Pay attention to that word, “moderate,” though, and don’t rush out and buy or make an excess of wine or other alcohol “for your health.” Too much of a good thing can reverse all those good effects. And we all know that excessive drinking leads to liver disease, heart failure, and even certain cancers, not to mention accidents and injuries caused by drunkenness. When the biblical writer says “a little wine” rather than “jugs and jugs of the stuff,” he knows what he’s talking about. It’s fine to have a large, well-stocked cellar, but you don’t have to drink the whole thing by next Wednesday.
The effects of moderate amounts of alcohol on the body are many: it helps reduce blood pressure and reduces insulin levels. It increases the levels of good cholesterol (HDL) while reducing the levels of the bad kind (LDL). It contains antioxidants that fight cancer, and it helps prevent blood clotting. But what about that reference to the stomach in the Bible verse? Does wine help the digestive system too?
Studies seem to support that idea also. Wine apparently combats certain food-borne pathogens quite well, either because of the acidity or because of the alcohol itself going to work directly on the bacteria. It even works against the bugs that cause ulcers. Some people that get a brain cyst detected often worry about it being cancerous and medical experts assure that most of them aren’t and it is easily treatable.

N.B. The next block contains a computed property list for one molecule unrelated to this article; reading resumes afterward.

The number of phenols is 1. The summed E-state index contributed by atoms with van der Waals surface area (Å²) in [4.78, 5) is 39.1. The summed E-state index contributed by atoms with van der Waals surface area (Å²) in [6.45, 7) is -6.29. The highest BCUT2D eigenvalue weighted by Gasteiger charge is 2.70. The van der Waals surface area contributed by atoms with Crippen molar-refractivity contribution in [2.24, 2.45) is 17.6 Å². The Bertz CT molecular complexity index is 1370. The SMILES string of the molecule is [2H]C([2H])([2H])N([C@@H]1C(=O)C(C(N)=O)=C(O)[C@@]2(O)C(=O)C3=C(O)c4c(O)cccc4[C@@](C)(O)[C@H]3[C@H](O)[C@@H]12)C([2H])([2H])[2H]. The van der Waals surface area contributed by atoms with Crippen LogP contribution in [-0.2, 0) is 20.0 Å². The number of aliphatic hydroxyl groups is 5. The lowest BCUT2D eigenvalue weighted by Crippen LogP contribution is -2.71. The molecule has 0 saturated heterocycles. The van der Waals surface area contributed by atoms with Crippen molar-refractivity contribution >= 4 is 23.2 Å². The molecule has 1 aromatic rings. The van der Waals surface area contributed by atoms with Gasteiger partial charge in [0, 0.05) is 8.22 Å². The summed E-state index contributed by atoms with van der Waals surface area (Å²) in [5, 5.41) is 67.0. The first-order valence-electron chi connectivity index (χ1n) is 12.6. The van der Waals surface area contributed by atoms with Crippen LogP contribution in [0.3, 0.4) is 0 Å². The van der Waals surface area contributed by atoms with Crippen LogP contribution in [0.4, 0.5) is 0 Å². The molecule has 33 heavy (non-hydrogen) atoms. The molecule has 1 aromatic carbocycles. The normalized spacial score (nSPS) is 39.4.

But it’s important not to read too much into the health benefits. After all, something as fun and delicious as wine shouldn’t be completely perfect.
2 Replies to “Take Two Glasses of Wine and Call me in the Morning”
What I really would like to know is if you know a lot about making dry, red wines using the Fastferment Conical fermenter? I think I got conned into buying this item because there are no set instructions on how to make a good wine using it. I have made wine in it and they come out ok, but not quite what I expected from an expensive Winexpert Nebbiolo kit. Do you have a method on using the fastferment that you can share?
While the Fastferment is a fine product in it’s original use (a beer fermenter designed to allow yeast harvest from the bottom valve) it’s my recommendation that it be used as a primary fermenter only. It’s ideally suited to that as it has a lot of room, even for grapeskin-added kits (which are over 25 litres/7 gallons in total) and you can leave behind the solid debris and save all the good stuff when you rack.
However, they have too much headspace, and far too high a surface area to keep wine in when the primary fermentation is done. The surface area allows for extensive oxygen transfer and the wine will burn through all of the free sulphite rapidly, and then begin the process of oxidation. After primary it’s imperative that you transfer the wine to a closed carboy and follow directions for topping, to reduce OT surface area and protect the wine.
Hope that helps–you’ve got a really cool primary fermenter, in any case.